France Launching Veil Ban

Women who refuse to remove face coverings will be fined
By Rob Quinn,  Newser Staff
Posted Mar 4, 2011 3:21 AM CST
France Launching Veil Ban
A Frenchwoman wears a niqab in a shop in Avignon. The veil will be banned from streets, shops, and public transport, among other places.   (AP Photo/Claude Paris)

France's veil ban is taking effect next month, making it illegal for women to wear the full-face Islamic veil in any public area, including the street. Offenders can be ordered to the nearest police station to remove the veil or pay a $200 fine. Veil-wearers can also be ordered to take citizenship classes. Lawmakers, faced with accusations that the law singles out Muslim women rather than the husbands or fathers who may be ordering them to wear a veil, have called the law "the bill against covering one's face," although exceptions have been made for motorcycle helmet wearers, fencers, and many others.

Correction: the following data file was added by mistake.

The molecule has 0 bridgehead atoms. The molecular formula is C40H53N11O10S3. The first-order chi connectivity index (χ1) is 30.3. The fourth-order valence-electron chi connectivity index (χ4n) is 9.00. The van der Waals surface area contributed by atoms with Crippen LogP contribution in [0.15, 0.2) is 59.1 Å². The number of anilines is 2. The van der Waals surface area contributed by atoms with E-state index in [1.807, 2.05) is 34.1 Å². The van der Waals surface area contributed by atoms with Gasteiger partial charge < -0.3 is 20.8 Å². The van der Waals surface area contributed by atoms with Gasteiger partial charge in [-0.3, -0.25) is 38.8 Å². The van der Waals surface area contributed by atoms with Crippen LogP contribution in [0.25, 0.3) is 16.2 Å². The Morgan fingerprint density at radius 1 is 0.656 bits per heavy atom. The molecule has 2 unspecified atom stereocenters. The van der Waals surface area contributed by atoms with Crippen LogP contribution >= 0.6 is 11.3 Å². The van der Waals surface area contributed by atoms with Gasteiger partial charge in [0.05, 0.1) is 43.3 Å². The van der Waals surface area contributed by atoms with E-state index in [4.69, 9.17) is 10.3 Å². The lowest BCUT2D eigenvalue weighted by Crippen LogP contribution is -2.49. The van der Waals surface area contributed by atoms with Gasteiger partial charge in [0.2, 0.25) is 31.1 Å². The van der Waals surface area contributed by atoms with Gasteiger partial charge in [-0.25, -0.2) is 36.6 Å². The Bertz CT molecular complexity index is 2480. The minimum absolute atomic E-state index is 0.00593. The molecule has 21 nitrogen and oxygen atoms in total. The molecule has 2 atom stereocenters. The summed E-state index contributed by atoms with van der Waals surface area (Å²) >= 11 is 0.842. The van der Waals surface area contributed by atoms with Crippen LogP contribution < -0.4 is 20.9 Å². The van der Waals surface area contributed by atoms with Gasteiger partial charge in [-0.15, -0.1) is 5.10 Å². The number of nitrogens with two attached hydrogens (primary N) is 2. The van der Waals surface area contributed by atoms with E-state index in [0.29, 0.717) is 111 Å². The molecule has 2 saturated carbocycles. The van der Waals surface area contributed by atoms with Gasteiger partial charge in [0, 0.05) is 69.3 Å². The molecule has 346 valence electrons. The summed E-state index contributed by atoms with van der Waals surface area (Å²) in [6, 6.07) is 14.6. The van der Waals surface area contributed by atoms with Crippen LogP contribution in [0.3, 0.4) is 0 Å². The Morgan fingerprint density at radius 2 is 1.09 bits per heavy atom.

The ban comes amid a sustained effort from President Nicolas Sarkozy to win the support of far-right voters ahead of next year's election, notes the Guardian. He gave a speech yesterday hailing the "Christian heritage of France," and saying he wants no halal food in school cafeterias and no minarets. As anti-Islam sentiment grows in France, local authorities are taking steps to ban "pork and wine parties" that far-right groups plan to hold near mosques. (Read more France stories.)

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